Sunday, December 1, 2013

Sikolohiyang Pilipino: 50 Years of Critical-Emancipatory Social Science in the Philippines

Sikolohiyang Pilipino: 50 Years of Critical-Emancipatory Social Science in the Philippines

Authors

Narcisa Paredes-Canilao
University of the Philippines Baguio

Maria Ana Babaran-Diaz
University of the Philippines Baguio


Abstract 


Sikolohiyang Pilipino, or efforts of Filipino psychologists and social scientists to indigenize Psychology in the
Philippines started in the 1960s, further crystallized into a distinct movement from the mid-1970s and continued to flourish in the 21st century. Using the broad outlines of critical-emancipatory social science, we argue in this paper that Sikolohiyang Pilipino since its inception in the works of V.D. Enriquez, was meant and has proven to be a liberated and liberating psychology (literally malaya at mapagpalayang sikolohiya), and may therefore be a unique type of criticl psychology in the Philippine setting. We first examine the academic and cultural circumstances that led to the movement of Sikolohiyang Pilipino, then describe its aims, methodologies, advocacies and theoretical contributions and how these resulted in the establishment of professional organizations, research programs, and circular offerings.

The movement from the traditional academic psychology as taught in the universities was brought about by
dissatisfaction with too much emphasis on Western theories particularly on the tendency for quantification to
emulate the scientific method to examine human phenomena. The end of the colonization period in the Philippines brought with it the beginning of a post-colonial psychology that focused on indigenous knowledge, practices, and methods.

Key words: Critical-emancipatory social science, critical psychology, decolonization, indigenization, indigenous psychology, mainstreamed psychology, liberated and liberating psychology, mainstreamed psychology, pantayong pananaw, Philippine Psychology, pilipinolohiya, Sikolohiyang Pilipino.

Source - http://www.discourseunit.com/arcp10/Philippines%20I%20765-783.pdf


 

Excerpts

Indigenization, because for the proponents and advocates of SP, decolonization is to be sought side-by-side with the constructive work of proposing indigenous psychology as alternative to Western Psychology. Seminal texts of its founders coming from different disciplines were all engaged in laying down the parameters, empirical base, and directions of the ‘indigenous’.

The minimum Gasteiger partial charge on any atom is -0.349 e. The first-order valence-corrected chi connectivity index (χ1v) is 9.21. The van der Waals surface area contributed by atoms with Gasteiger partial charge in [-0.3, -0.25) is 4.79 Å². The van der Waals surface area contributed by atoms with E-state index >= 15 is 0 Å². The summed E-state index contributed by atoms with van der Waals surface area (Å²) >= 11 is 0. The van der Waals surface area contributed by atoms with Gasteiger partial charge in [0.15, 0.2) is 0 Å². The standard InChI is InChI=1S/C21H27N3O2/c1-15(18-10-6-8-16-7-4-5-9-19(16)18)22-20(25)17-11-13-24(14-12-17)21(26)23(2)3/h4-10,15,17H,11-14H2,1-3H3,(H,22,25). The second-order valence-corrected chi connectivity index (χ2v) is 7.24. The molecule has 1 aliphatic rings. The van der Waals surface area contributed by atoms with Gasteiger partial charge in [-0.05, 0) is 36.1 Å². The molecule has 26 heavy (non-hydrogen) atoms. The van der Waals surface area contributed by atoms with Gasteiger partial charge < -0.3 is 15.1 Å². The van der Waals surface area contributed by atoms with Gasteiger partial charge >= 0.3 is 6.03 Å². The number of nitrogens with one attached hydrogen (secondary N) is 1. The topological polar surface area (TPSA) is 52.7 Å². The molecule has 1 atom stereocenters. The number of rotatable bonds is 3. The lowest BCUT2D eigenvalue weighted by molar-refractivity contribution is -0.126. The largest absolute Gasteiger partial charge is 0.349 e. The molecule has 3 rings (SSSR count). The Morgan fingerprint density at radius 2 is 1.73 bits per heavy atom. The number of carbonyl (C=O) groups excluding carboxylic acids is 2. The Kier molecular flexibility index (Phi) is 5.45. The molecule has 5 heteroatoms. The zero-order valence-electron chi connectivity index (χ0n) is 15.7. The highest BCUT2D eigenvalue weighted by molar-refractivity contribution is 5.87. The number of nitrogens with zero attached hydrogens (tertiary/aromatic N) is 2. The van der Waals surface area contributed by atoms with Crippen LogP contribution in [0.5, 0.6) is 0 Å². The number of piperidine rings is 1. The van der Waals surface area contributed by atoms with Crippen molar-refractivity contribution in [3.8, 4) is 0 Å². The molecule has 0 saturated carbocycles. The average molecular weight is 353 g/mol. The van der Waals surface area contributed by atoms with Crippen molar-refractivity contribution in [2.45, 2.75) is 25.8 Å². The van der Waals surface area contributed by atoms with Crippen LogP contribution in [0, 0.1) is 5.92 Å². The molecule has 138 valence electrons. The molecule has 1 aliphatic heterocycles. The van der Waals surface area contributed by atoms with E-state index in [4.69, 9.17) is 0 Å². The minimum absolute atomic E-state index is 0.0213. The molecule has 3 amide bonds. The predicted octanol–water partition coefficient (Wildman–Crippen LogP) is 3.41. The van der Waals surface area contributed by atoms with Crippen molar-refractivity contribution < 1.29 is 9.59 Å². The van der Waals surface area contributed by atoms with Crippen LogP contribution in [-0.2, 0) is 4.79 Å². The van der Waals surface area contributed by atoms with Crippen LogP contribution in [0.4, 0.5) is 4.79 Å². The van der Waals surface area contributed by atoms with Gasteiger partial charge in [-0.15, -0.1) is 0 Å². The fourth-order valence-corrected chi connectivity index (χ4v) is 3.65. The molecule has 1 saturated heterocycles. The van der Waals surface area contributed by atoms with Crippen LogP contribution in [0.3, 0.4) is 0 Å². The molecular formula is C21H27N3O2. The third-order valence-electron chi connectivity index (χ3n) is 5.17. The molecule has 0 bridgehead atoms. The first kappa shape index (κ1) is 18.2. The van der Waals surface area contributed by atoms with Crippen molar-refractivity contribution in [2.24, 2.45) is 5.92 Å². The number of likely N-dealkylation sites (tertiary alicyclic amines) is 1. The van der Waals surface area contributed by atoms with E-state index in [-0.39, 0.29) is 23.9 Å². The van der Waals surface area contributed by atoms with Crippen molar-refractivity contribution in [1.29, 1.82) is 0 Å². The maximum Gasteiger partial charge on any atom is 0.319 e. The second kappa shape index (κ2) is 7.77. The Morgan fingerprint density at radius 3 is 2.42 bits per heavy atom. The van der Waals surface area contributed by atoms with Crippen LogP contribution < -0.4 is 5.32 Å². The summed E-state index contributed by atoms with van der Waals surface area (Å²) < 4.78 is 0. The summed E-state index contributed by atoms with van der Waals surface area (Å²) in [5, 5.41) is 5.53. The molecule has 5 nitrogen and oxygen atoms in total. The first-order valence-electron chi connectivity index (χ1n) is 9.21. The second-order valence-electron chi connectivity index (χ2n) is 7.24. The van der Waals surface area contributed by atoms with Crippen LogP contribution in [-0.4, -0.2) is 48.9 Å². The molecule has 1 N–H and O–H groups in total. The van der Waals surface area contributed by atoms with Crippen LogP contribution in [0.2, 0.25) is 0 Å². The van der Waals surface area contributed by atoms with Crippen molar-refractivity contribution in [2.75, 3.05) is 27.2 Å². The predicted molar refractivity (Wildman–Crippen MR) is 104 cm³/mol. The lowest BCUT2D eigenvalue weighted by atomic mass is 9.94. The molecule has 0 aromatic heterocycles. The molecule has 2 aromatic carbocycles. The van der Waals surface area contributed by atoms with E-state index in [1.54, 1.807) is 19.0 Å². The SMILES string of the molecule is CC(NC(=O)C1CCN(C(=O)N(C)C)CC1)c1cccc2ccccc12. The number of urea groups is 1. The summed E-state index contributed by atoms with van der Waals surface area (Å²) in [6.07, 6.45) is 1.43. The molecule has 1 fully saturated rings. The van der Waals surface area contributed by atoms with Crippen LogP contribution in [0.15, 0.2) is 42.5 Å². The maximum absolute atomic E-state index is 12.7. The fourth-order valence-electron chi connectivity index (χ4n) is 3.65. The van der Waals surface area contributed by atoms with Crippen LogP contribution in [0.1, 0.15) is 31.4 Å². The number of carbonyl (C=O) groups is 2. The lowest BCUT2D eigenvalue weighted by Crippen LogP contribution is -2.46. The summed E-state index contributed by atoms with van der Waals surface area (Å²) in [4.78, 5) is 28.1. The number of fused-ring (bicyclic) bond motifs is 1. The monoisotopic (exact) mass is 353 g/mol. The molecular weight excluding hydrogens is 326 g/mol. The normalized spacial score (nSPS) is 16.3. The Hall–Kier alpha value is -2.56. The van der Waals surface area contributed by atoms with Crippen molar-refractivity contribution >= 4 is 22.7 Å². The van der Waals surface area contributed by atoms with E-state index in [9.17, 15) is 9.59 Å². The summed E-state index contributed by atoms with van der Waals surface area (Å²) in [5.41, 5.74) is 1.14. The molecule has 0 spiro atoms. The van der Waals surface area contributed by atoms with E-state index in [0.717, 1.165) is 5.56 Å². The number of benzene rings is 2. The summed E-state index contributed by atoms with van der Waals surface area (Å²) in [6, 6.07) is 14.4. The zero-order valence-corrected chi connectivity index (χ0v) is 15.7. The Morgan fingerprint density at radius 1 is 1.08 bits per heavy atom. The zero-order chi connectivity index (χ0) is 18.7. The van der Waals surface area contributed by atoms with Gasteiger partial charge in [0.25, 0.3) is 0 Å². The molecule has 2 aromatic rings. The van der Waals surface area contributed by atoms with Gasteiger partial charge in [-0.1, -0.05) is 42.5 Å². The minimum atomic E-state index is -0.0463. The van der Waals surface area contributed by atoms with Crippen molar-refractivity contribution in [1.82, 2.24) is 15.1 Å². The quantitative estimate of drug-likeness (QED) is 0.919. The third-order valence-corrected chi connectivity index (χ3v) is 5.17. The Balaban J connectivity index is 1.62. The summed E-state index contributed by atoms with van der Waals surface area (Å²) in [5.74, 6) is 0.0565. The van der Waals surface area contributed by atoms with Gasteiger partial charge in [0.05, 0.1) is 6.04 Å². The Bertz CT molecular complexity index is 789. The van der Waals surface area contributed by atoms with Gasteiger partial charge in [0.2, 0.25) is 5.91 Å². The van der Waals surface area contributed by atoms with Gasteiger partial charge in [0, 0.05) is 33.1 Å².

Indigenous, as described by Pe-Pua (2006, p. 110), is to be distinguished from ‘Western’, or ‘exogenous’ and will try to understand Filipino traits and values from the insider’s point of view. Indigenization of psychology, however, does not mean the total rejection of anything Western.

Thus Enriquez has often made the distinction between the forms of indigenization: indigenization from without, and indigenization from within. The first one is the appropriation or adaptation of foreign psychological concepts that are applicable to the Philippine context, while the latter is the search and recovery of traditional traits and values that are native to the Filipinos (Enriquez, 1995a; Pe-Pua & Protacio-Marcelino, 2000).

The site of emergence of SP was the academe – in the 1960s the Community Development Research Council of the University of the Philippines started to question the applicability of Western concepts, theories and research tools to Philippine context. Filipino psychologist Virgilio G. Enriquez started around this time to initiate the double movements of critique-reconstruction and decolonization-indigenization in his psychology classes, and started using Filipino as medium of instruction. SP gradually gained following as it became a multidisciplinary and interdisciplinary approach with support from the historian-ethnologist Zeus Salazar and the anthropologist Prospero Covar.

SP, in the beginning was an intellectual movement. SP formed together with Pantayong Pananaw and Pilipinolohiya, ‘the indigenization movement in the Philippine academy’ (Mendoza, 2002). At the outset it is important to note that SP was not a singular or isolated unidirectional phenomenon.